Under Section 29 of the Competition Act, the commission is mandated to review policy frameworks for fostering competition and recommend amendments to laws that affect competition.
In this context, the commission examined a statutory regulatory order issued by the federal government imposing a 15% regulatory duty on imported steel billets.
The commission noted that the steel industry is comprised of:
- large integrated steel manufacturing units that produce their own billets and convert them into steel bars; and
- non-integrated re-rolling mills that rely on local and imported steel billets to make steel bars.
The commission concluded that the imposition of a 15% regulatory duty on the import of steel billets affected the cascading nature of the tariff structure that the federal government had previously introduced. Further, the regulatory duty structure raised the price of imported steel billets, which affected non-integrated re-rolling mills only by forcing them to purchase billets from integrated players. As downstream competitors, integrated manufacturing units were unlikely to provide steel billets at competitive prices to non-integrated re-rolling mills, thereby placing them at a competitive disadvantage. This disproportionate duty structure in the steel industry creates barriers to expansion for existing re-rolling mills and barriers to entry for potential aspirants in this growing market.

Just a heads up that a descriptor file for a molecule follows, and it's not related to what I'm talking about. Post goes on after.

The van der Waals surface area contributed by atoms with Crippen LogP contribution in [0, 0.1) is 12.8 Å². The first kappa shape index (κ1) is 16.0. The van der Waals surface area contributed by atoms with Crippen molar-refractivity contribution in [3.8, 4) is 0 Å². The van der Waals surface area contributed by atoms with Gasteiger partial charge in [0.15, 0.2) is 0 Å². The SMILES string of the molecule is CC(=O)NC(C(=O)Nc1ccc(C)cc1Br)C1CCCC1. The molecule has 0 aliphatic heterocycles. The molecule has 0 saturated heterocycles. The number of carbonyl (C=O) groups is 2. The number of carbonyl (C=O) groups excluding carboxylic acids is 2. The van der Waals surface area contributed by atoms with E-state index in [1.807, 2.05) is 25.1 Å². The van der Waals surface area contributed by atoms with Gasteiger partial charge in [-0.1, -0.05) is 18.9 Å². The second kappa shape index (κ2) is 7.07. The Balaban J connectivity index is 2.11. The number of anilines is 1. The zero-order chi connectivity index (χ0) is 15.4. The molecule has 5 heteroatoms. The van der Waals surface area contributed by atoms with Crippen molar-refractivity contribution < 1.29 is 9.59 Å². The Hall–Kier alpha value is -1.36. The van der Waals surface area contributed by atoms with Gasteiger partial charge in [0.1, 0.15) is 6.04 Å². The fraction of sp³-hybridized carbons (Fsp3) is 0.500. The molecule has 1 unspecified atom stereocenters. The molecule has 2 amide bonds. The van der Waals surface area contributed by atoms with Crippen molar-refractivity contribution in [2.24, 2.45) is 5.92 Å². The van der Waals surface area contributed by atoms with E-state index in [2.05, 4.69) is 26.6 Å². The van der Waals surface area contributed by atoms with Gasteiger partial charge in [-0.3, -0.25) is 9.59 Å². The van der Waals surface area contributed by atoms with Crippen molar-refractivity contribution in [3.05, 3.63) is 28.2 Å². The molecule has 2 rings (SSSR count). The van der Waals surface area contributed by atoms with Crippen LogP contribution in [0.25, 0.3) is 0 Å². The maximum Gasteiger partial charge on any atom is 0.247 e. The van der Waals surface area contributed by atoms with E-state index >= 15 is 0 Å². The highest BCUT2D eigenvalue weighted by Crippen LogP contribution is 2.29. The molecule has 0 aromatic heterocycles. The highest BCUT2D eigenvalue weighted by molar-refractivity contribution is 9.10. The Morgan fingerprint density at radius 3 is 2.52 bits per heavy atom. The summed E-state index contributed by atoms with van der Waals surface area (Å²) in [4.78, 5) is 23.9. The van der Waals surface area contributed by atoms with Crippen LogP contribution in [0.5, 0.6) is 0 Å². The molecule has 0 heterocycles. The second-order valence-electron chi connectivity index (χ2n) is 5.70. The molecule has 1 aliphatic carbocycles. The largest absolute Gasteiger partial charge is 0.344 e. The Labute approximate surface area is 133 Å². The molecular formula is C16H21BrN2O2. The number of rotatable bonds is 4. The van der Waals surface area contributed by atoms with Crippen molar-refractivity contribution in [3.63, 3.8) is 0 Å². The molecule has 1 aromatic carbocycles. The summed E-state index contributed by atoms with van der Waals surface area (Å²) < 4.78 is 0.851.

The commission therefore recommended a reduction in the regulatory duty on steel billets to create a level playing field in the market for steel products – particularly high-quality steel bars used in infrastructure development projects.
For further information on this topic please contact Samiya Fikree or Ferzeen Bhadha at Vellani & Vellani by telephone (+92 21 3580 1000) or email (firstname.lastname@example.org or email@example.com).
This article was first published by the International Law Office, a premium online legal update service for major companies and law firms worldwide. Register for a free subscription.